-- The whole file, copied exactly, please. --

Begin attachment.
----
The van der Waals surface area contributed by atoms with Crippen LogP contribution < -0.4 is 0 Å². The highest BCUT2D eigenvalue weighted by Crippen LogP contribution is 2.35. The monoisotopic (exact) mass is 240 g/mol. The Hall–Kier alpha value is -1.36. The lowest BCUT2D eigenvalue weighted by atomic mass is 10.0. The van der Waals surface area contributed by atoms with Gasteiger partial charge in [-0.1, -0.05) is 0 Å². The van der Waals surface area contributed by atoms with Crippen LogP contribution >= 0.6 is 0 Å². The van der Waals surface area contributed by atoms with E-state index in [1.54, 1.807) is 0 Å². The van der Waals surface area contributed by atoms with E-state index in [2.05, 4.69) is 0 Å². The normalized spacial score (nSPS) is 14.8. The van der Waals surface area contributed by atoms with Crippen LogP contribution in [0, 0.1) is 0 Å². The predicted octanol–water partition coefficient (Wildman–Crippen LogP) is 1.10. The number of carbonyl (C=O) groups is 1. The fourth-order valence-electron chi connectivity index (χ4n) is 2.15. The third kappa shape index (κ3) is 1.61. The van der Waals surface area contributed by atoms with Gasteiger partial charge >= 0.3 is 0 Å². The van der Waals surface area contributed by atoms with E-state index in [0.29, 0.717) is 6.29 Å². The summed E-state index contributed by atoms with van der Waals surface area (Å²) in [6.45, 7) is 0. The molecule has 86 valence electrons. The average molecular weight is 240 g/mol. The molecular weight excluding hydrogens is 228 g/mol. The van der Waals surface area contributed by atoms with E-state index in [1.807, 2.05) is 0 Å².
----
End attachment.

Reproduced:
The van der Waals surface area contributed by atoms with Crippen LogP contribution < -0.4 is 0 Å². The highest BCUT2D eigenvalue weighted by Crippen LogP contribution is 2.35. The monoisotopic (exact) mass is 240 g/mol. The Hall–Kier alpha value is -1.36. The lowest BCUT2D eigenvalue weighted by atomic mass is 10.0. The van der Waals surface area contributed by atoms with Gasteiger partial charge in [-0.1, -0.05) is 0 Å². The van der Waals surface area contributed by atoms with Crippen LogP contribution >= 0.6 is 0 Å². The van der Waals surface area contributed by atoms with E-state index in [1.54, 1.807) is 0 Å². The van der Waals surface area contributed by atoms with E-state index in [2.05, 4.69) is 0 Å². The normalized spacial score (nSPS) is 14.8. The van der Waals surface area contributed by atoms with Crippen LogP contribution in [0, 0.1) is 0 Å². The predicted octanol–water partition coefficient (Wildman–Crippen LogP) is 1.10. The number of carbonyl (C=O) groups is 1. The fourth-order valence-electron chi connectivity index (χ4n) is 2.15. The third kappa shape index (κ3) is 1.61. The van der Waals surface area contributed by atoms with Gasteiger partial charge >= 0.3 is 0 Å². The van der Waals surface area contributed by atoms with E-state index in [0.29, 0.717) is 6.29 Å². The summed E-state index contributed by atoms with van der Waals surface area (Å²) in [6.45, 7) is 0. The molecule has 86 valence electrons. The average molecular weight is 240 g/mol. The molecular weight excluding hydrogens is 228 g/mol. The van der Waals surface area contributed by atoms with E-state index in [1.807, 2.05) is 0 Å².